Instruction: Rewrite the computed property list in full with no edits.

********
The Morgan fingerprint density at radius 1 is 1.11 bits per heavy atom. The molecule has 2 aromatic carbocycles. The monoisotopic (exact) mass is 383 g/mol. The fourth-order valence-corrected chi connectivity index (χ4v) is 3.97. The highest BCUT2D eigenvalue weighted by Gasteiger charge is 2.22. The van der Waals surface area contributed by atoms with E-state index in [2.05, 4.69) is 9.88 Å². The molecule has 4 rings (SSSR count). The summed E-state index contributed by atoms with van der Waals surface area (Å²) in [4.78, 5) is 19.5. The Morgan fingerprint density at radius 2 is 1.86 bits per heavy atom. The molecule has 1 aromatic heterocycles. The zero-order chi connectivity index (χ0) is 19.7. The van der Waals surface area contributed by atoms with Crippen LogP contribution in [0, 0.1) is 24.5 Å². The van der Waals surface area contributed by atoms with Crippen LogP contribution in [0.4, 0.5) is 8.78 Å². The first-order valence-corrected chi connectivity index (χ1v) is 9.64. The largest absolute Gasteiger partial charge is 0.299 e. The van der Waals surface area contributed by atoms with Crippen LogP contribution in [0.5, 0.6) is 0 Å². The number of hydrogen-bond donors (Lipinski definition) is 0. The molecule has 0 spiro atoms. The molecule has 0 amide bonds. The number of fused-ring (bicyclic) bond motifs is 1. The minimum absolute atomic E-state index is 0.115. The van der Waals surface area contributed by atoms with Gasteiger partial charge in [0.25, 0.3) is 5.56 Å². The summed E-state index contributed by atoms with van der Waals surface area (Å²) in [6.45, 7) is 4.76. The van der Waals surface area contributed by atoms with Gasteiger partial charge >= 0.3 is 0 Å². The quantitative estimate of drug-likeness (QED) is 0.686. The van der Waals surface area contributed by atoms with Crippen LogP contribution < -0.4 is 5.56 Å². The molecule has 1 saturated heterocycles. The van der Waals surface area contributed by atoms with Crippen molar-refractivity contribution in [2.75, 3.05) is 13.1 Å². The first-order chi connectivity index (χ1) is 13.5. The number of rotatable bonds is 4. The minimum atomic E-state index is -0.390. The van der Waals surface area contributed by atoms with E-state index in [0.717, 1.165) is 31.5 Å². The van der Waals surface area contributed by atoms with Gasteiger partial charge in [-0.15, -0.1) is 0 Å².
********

The Morgan fingerprint density at radius 1 is 1.11 bits per heavy atom. The molecule has 2 aromatic carbocycles. The monoisotopic (exact) mass is 383 g/mol. The fourth-order valence-corrected chi connectivity index (χ4v) is 3.97. The highest BCUT2D eigenvalue weighted by Gasteiger charge is 2.22. The van der Waals surface area contributed by atoms with E-state index in [2.05, 4.69) is 9.88 Å². The molecule has 4 rings (SSSR count). The summed E-state index contributed by atoms with van der Waals surface area (Å²) in [4.78, 5) is 19.5. The Morgan fingerprint density at radius 2 is 1.86 bits per heavy atom. The molecule has 1 aromatic heterocycles. The zero-order chi connectivity index (χ0) is 19.7. The van der Waals surface area contributed by atoms with Crippen LogP contribution in [0, 0.1) is 24.5 Å². The van der Waals surface area contributed by atoms with Crippen LogP contribution in [0.4, 0.5) is 8.78 Å². The first-order valence-corrected chi connectivity index (χ1v) is 9.64. The largest absolute Gasteiger partial charge is 0.299 e. The van der Waals surface area contributed by atoms with Crippen LogP contribution in [0.5, 0.6) is 0 Å². The number of hydrogen-bond donors (Lipinski definition) is 0. The molecule has 0 spiro atoms. The molecule has 0 amide bonds. The number of fused-ring (bicyclic) bond motifs is 1. The minimum absolute atomic E-state index is 0.115. The van der Waals surface area contributed by atoms with Gasteiger partial charge in [0.25, 0.3) is 5.56 Å². The summed E-state index contributed by atoms with van der Waals surface area (Å²) in [6.45, 7) is 4.76. The van der Waals surface area contributed by atoms with Gasteiger partial charge >= 0.3 is 0 Å². The quantitative estimate of drug-likeness (QED) is 0.686. The van der Waals surface area contributed by atoms with Crippen LogP contribution < -0.4 is 5.56 Å². The molecule has 1 saturated heterocycles. The van der Waals surface area contributed by atoms with Crippen molar-refractivity contribution in [2.75, 3.05) is 13.1 Å². The first-order chi connectivity index (χ1) is 13.5. The number of rotatable bonds is 4. The minimum atomic E-state index is -0.390. The van der Waals surface area contributed by atoms with E-state index in [0.717, 1.165) is 31.5 Å². The van der Waals surface area contributed by atoms with Gasteiger partial charge in [-0.15, -0.1) is 0 Å².